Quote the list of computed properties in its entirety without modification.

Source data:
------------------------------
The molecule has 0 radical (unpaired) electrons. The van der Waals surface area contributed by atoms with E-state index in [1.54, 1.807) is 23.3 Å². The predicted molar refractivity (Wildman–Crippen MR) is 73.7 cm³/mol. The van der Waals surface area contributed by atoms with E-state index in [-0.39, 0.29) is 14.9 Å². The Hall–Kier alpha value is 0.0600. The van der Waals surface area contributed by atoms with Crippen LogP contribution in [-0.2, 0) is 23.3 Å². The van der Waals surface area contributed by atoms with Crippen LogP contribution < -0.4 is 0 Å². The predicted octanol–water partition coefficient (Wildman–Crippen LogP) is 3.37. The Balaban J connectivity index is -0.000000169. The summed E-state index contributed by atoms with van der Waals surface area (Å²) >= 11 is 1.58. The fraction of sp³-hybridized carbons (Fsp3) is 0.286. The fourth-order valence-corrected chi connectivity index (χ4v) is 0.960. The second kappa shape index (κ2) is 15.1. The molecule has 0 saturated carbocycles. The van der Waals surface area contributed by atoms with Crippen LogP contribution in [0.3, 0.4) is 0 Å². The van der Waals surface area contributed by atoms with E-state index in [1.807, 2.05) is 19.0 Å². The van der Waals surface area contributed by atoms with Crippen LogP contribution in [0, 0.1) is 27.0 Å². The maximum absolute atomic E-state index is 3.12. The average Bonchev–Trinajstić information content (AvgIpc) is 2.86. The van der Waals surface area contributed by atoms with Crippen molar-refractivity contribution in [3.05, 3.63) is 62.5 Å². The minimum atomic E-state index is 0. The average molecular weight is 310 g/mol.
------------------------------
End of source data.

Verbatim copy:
The molecule has 0 radical (unpaired) electrons. The van der Waals surface area contributed by atoms with E-state index in [1.54, 1.807) is 23.3 Å². The predicted molar refractivity (Wildman–Crippen MR) is 73.7 cm³/mol. The van der Waals surface area contributed by atoms with E-state index in [-0.39, 0.29) is 14.9 Å². The Hall–Kier alpha value is 0.0600. The van der Waals surface area contributed by atoms with Crippen LogP contribution in [-0.2, 0) is 23.3 Å². The van der Waals surface area contributed by atoms with Crippen LogP contribution < -0.4 is 0 Å². The predicted octanol–water partition coefficient (Wildman–Crippen LogP) is 3.37. The Balaban J connectivity index is -0.000000169. The summed E-state index contributed by atoms with van der Waals surface area (Å²) >= 11 is 1.58. The fraction of sp³-hybridized carbons (Fsp3) is 0.286. The fourth-order valence-corrected chi connectivity index (χ4v) is 0.960. The second kappa shape index (κ2) is 15.1. The molecule has 0 saturated carbocycles. The van der Waals surface area contributed by atoms with Crippen LogP contribution in [0.3, 0.4) is 0 Å². The van der Waals surface area contributed by atoms with E-state index in [1.807, 2.05) is 19.0 Å². The van der Waals surface area contributed by atoms with Crippen LogP contribution in [0, 0.1) is 27.0 Å². The maximum absolute atomic E-state index is 3.12. The average Bonchev–Trinajstić information content (AvgIpc) is 2.86. The van der Waals surface area contributed by atoms with Crippen molar-refractivity contribution in [3.05, 3.63) is 62.5 Å². The minimum atomic E-state index is 0. The average molecular weight is 310 g/mol.